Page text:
Active suspension, which was banned in F1 25 years ago, could return in 2021 as one of several standard parts all teams must use. A proposal to introduce prescriptive parts was put to F1 teams at a meeting between them, Liberty Media and the FIA on Friday in Monaco. Prescriptive parts are standard components which all teams must use, provided by an approved supplier. Some examples of these already exist, such as the Halo and fuel flow meters. But a wider range of prescription parts is under consideration for 2021 in order to reduce costs. They involve areas of car development where there is little performance to be found.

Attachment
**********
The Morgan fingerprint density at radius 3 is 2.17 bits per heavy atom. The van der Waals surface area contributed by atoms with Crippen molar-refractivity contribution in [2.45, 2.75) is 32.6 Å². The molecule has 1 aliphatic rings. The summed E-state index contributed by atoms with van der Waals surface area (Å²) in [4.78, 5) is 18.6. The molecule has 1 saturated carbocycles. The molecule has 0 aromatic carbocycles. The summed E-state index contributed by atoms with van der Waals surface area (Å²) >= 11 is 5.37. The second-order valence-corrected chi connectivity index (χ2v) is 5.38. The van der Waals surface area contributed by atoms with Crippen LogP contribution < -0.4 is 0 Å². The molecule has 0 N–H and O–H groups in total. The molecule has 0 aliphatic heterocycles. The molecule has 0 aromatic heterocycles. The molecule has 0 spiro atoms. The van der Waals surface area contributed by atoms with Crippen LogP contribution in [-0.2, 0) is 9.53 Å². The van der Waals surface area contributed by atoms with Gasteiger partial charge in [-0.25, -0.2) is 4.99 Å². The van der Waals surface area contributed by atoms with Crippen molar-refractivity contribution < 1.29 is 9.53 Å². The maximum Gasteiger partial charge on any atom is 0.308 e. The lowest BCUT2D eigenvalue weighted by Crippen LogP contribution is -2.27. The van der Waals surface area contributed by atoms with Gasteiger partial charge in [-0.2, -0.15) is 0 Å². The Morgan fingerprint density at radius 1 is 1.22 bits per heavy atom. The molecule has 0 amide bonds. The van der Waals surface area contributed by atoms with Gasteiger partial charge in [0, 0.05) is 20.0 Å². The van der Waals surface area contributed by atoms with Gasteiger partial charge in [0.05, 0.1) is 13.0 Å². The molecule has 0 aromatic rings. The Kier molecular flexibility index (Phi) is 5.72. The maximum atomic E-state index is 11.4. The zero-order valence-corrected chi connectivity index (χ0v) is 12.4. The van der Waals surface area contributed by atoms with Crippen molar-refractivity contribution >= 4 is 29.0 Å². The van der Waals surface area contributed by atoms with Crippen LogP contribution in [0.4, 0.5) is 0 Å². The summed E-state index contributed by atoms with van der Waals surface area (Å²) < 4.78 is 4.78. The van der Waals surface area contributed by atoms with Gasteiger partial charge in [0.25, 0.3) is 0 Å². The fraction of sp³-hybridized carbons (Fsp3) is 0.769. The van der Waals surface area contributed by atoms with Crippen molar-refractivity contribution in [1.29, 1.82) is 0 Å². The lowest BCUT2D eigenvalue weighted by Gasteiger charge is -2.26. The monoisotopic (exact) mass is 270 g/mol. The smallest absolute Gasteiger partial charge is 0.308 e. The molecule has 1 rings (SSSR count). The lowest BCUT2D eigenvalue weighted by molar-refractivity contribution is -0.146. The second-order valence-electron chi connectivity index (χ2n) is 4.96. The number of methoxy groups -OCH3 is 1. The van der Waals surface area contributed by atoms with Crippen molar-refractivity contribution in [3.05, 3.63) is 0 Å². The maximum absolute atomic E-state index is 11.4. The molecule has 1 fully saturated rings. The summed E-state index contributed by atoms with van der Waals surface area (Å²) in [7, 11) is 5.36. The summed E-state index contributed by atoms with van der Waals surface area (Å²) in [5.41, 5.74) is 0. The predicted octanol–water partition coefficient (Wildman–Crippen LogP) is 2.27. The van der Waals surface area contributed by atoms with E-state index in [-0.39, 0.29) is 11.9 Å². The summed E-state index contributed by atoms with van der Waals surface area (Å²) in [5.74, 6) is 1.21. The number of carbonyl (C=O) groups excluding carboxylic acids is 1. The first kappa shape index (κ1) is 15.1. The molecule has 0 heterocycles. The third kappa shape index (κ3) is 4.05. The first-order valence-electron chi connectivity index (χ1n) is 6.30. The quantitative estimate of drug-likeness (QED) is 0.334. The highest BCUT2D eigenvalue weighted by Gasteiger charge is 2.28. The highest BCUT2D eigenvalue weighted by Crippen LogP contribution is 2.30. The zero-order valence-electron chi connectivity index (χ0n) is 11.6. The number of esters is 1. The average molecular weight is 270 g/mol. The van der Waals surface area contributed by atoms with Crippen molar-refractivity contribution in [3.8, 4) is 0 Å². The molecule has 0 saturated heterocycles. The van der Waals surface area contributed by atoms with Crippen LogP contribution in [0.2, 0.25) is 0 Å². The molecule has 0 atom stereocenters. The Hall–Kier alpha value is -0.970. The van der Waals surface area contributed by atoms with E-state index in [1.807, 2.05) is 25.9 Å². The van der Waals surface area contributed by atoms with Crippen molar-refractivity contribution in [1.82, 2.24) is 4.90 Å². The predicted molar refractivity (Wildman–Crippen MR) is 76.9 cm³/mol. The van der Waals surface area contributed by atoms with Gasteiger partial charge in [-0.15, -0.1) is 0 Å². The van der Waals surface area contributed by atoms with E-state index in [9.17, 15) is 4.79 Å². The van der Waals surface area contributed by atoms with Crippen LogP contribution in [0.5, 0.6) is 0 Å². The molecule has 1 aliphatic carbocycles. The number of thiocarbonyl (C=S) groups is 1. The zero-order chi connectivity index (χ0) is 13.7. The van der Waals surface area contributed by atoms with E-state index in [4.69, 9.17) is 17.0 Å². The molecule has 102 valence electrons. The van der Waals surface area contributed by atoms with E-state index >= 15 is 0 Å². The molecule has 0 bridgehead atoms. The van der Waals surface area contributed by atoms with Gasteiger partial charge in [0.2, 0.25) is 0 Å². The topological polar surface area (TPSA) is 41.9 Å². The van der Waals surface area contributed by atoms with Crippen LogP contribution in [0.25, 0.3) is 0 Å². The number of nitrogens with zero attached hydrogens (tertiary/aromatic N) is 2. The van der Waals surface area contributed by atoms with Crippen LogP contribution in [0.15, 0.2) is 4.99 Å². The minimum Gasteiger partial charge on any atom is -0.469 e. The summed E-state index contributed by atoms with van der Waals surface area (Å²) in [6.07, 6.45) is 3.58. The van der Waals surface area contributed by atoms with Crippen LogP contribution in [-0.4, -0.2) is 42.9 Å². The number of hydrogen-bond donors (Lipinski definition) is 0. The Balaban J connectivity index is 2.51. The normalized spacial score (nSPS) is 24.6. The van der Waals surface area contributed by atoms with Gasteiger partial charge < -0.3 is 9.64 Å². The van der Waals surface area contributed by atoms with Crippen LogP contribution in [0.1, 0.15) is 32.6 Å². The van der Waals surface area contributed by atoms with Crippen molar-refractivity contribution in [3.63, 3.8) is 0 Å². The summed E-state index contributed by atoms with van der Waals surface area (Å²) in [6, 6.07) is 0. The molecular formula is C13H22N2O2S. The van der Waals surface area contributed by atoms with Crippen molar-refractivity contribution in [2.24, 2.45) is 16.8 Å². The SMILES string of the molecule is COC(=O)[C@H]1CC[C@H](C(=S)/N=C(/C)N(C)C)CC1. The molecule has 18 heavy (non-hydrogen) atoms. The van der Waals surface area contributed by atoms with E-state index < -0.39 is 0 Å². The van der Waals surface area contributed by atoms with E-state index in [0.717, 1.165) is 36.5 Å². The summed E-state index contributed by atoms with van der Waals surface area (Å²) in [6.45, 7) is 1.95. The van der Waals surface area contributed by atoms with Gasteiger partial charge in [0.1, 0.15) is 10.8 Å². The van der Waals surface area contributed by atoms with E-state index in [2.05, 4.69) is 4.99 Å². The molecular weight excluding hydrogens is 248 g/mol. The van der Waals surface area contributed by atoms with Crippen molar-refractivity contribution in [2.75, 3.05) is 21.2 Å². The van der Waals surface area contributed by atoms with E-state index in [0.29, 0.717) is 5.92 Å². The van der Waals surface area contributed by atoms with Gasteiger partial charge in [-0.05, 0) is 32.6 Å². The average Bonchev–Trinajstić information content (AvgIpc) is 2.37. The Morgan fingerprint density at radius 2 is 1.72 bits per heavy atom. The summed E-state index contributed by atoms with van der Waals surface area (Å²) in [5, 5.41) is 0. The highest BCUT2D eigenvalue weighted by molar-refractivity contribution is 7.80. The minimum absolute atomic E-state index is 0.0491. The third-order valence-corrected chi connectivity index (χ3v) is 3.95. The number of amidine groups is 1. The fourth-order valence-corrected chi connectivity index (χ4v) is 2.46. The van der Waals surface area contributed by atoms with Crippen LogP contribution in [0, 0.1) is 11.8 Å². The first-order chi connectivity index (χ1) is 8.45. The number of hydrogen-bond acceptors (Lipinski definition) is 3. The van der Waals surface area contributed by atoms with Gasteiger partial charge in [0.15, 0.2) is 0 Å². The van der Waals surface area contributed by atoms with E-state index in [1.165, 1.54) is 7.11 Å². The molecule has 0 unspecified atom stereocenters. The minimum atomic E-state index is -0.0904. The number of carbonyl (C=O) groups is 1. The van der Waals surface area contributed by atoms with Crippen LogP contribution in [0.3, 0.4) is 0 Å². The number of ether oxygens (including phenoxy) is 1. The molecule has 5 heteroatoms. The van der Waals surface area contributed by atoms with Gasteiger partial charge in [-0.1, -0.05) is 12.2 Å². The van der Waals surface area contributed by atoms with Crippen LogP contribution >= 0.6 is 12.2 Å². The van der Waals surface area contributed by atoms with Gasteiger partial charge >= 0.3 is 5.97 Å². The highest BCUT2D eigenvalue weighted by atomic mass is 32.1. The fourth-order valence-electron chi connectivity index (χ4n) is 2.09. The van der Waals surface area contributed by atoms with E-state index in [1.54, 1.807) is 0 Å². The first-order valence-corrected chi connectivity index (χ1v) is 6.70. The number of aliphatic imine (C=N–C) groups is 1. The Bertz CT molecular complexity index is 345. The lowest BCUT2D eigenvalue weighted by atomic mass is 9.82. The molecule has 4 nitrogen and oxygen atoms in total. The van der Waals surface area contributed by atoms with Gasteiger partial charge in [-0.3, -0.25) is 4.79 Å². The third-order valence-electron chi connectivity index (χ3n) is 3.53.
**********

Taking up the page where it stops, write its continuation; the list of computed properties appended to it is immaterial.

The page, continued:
Gear clusters, differentials, front and rear hubs, brakes and drive shafts are also being considered for inclusion on the prescriptive parts list along with active suspension. The FIA banned active suspension systems at the end of 1993 to reduce costs and cut cornering speeds. However, in recent years some F1 team bosses have suggested reintroducing the technology in response to a series of disputes over suspension design.
Teams have resorted to increasingly sophisticated passive suspension designs, such as front-rear inter-connected suspension, to control car ride. A standard active suspension system could offer a low-cost solution, while freeing up F1 teams to spend their budgets on other areas of car development. While the FIA aims to finalise F1’s power unit regulations for 2021 by the end of next month, discussions over other areas of the technical rules are expected to continue into next season.